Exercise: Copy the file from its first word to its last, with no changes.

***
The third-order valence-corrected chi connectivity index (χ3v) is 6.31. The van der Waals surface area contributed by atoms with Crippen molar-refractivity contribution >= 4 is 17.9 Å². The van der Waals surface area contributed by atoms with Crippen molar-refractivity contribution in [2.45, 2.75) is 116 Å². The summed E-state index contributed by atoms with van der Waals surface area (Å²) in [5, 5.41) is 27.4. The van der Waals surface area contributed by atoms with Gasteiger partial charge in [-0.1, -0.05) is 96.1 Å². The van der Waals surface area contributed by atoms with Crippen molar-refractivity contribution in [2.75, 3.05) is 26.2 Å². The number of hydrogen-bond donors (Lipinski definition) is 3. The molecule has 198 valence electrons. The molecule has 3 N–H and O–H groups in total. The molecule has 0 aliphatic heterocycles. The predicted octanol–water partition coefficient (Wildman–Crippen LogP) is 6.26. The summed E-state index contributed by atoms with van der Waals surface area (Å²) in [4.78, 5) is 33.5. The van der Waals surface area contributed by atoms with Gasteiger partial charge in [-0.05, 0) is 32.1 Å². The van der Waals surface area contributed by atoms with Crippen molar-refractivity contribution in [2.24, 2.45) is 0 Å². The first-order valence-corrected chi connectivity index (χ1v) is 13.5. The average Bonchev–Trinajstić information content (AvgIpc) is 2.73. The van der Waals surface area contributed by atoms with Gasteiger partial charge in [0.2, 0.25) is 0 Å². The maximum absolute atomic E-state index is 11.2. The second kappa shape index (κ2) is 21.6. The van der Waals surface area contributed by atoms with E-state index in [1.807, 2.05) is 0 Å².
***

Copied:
The third-order valence-corrected chi connectivity index (χ3v) is 6.31. The van der Waals surface area contributed by atoms with Crippen molar-refractivity contribution >= 4 is 17.9 Å². The van der Waals surface area contributed by atoms with Crippen molar-refractivity contribution in [2.45, 2.75) is 116 Å². The summed E-state index contributed by atoms with van der Waals surface area (Å²) in [5, 5.41) is 27.4. The van der Waals surface area contributed by atoms with Gasteiger partial charge in [-0.1, -0.05) is 96.1 Å². The van der Waals surface area contributed by atoms with Crippen molar-refractivity contribution in [2.75, 3.05) is 26.2 Å². The number of hydrogen-bond donors (Lipinski definition) is 3. The molecule has 198 valence electrons. The molecule has 3 N–H and O–H groups in total. The molecule has 0 aliphatic heterocycles. The predicted octanol–water partition coefficient (Wildman–Crippen LogP) is 6.26. The summed E-state index contributed by atoms with van der Waals surface area (Å²) in [4.78, 5) is 33.5. The van der Waals surface area contributed by atoms with Gasteiger partial charge in [-0.05, 0) is 32.1 Å². The van der Waals surface area contributed by atoms with Crippen molar-refractivity contribution in [2.24, 2.45) is 0 Å². The first-order valence-corrected chi connectivity index (χ1v) is 13.5. The average Bonchev–Trinajstić information content (AvgIpc) is 2.73. The van der Waals surface area contributed by atoms with Gasteiger partial charge in [0.2, 0.25) is 0 Å². The maximum absolute atomic E-state index is 11.2. The second kappa shape index (κ2) is 21.6. The van der Waals surface area contributed by atoms with E-state index in [1.807, 2.05) is 0 Å².